G1X/SX50: dynamic range question
Just got back from Alaska and was blessed with perfect weather for taking pictures of Denali (aka Mt. McKinley).
Question -- using both a G1X and an SX50, both seemed to struggle with the dynamic range when taking a picture including both the white, icy mountains and dark trees.
I played with both DR and Shadow Correction and they seemed to help, but in hindsight, what advice do you have for dealing with this kind of dynamic range?
Having just completed a documentary series with the SX50 in mostly terrible high contrast light (you can find it here ), I highly recommend using raw for your captures. What also helps is to use the spot meter to pick a point that gives the best combination of details in the shadows AND details in the highlights. This will rarely give the best overall picture initially but gives you a lot more leeway to correct both shadows and highlights independently in post. I try to get the best results in DPP first with the 12 bit raw file, convert it to a 16 bit TIFF file and work on the details further in Photoshop CS.
I do actually like the way the SX50 handles JPEGs using the Highlight and Shadow features, but they're still not as strong as a properly exposed raw conversion. Though getting the best overall balanced exposure using the spot meter in JPEG can also help a great deal with these features. One thing you can try for really tough light is to take two exposures. The first would be with the camera set to raw+JPEG using the technique above. In this case the Highlight and Shadow controls are not available for the JPEG file. Then take the second exposure in JPEG only mode with the Highlight and Shadow controls turned on. Meter in the same fashion for both takes. Look for the difference in results in the three files and see which one you can get the best final results from. To make this easy, I have my raw+JPEG settings locked on my C1 . On my TV, I have Highlight control locked on Auto. When I want to get the three different files, it's quick and easy just by turning the mode dial (and adding the Shadow control to the TV when necessary).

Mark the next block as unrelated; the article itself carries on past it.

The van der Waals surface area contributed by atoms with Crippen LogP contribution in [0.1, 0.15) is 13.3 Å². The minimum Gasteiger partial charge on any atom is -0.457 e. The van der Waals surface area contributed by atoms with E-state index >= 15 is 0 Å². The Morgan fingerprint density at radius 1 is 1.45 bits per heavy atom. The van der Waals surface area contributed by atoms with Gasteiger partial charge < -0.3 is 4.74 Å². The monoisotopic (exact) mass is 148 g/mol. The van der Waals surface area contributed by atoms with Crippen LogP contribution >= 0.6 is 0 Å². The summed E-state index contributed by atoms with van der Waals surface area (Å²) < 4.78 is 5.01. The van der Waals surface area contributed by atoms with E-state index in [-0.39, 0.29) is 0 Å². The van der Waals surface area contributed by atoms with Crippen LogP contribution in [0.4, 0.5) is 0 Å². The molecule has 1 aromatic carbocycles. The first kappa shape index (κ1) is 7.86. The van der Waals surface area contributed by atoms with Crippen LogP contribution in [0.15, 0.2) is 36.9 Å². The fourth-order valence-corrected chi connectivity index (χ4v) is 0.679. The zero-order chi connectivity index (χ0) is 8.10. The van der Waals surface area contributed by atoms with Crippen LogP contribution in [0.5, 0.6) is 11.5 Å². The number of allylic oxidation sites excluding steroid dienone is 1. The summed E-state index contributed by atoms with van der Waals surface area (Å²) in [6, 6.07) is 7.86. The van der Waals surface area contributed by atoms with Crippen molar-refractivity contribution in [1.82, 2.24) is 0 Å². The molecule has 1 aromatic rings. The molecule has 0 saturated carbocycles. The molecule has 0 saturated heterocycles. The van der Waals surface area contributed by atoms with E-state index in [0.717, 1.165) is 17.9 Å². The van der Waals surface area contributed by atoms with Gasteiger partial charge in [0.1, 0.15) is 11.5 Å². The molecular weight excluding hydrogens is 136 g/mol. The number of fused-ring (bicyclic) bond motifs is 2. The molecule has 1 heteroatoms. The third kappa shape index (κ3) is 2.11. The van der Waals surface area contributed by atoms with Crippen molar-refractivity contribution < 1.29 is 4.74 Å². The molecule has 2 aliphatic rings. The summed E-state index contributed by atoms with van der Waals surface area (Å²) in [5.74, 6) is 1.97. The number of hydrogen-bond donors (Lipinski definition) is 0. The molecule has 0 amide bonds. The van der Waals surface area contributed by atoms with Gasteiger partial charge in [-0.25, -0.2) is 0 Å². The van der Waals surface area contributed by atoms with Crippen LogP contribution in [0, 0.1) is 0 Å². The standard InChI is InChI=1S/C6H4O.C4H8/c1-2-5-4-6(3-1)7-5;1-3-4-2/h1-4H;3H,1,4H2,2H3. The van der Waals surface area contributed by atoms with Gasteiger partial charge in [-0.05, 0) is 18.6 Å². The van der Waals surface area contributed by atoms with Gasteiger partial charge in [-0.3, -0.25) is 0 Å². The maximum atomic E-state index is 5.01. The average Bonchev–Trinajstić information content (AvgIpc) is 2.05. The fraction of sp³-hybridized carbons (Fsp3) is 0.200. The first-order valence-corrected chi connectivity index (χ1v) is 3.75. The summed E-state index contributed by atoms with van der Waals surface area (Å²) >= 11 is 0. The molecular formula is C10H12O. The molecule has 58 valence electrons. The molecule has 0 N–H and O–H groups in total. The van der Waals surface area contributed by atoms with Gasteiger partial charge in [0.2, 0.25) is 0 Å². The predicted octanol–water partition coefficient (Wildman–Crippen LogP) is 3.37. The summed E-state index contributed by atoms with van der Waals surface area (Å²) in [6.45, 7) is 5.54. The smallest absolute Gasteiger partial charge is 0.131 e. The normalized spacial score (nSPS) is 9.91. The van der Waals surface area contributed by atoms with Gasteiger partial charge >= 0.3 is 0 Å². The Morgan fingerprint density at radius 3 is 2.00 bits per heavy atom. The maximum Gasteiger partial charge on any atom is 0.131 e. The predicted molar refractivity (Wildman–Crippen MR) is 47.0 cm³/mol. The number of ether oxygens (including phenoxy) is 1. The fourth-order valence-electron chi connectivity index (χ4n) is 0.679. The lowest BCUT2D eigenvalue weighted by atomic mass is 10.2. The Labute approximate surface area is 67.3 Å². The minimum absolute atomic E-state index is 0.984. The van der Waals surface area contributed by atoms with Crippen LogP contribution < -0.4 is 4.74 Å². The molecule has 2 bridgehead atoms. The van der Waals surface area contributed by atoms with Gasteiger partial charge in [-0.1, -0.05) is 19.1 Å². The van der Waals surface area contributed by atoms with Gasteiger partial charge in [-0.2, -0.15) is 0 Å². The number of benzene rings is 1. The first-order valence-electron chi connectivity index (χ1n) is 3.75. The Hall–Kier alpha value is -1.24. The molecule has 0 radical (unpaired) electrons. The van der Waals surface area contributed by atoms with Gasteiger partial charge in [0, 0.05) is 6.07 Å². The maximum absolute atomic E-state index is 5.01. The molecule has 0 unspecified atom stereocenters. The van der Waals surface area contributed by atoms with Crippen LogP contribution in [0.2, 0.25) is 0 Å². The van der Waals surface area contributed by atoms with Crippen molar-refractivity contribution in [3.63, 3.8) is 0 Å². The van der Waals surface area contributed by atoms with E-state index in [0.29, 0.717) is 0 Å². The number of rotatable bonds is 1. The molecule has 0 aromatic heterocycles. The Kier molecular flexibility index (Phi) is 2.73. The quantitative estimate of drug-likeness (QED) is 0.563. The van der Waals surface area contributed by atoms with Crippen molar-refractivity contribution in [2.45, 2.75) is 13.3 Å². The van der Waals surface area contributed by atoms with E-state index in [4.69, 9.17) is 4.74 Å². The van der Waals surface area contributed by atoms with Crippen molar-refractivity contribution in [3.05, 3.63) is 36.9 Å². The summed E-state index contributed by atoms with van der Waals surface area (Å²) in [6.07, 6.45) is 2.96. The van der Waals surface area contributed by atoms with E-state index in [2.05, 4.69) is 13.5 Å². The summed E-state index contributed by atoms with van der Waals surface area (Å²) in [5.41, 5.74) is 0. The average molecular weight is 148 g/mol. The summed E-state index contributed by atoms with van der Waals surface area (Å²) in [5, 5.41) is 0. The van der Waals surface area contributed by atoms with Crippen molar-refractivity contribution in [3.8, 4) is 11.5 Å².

I hope this helps.
I don't know G1X, but SX50 has an HDR setting; but when shooting like this you don't have RAW or Superfine. CHDK can however provide Superfine for every setting.
I prefer to shoot raw and edit with DPP the highlights and shadows, but I'm just a hobbyist. Probably other forum colleagues will give you a better advice.
That is a tough shot. It seems exposing for the bright mountains and trying to recover the shadow detail through post processing would be the only solution. But what do I know.
This one turned out pretty good, methinks. I'm fairly certain I used max Shadow Correction and Dynamic Range. Also, I pointed the camera first higher in the sky and pressed the shutter release half way, setting the exposure based on the brighter sky/mountain, since the mountain is more important than the trees.
In this one the Shadow Correction did a pretty good job with the trees.
That last one from the G1X was almost certainly at the max zoom. To compare here's a nice one from the SX50 which let me get a little closer.
I got a G1X a couple, of months back and it does struggle with dynamic range. As suggested, it is best to shoot RAW, expose so your highlights aren't blown out, and then bring up the shadows in post-processing.
My Samsung EX1 doesn't struggle with the same type of shot.
Personally I'd shoot RAW, use -1/3 stop exposure compensation, and still use exposure bracketing (3 shots) if it was proving a challenge.
this is also a case where a polarizing filter might get you an even more stunning shot.
Some favourite pics:
Alan: Nice pic, and you were lucky to see Denali. I was there two years ago and got lucky as well, probably close to the same spot you were (on the shore of the river there in Talkeetna?). Nice pics, congratulations! And Alaska's incredible isn't it? We're definitely headed back several more times!
|Waffles with fruits by Coolinarka|
from Food photography (desserts)
|Vestrahorn Frozen Reflection by Will B Milner|
from Ice cold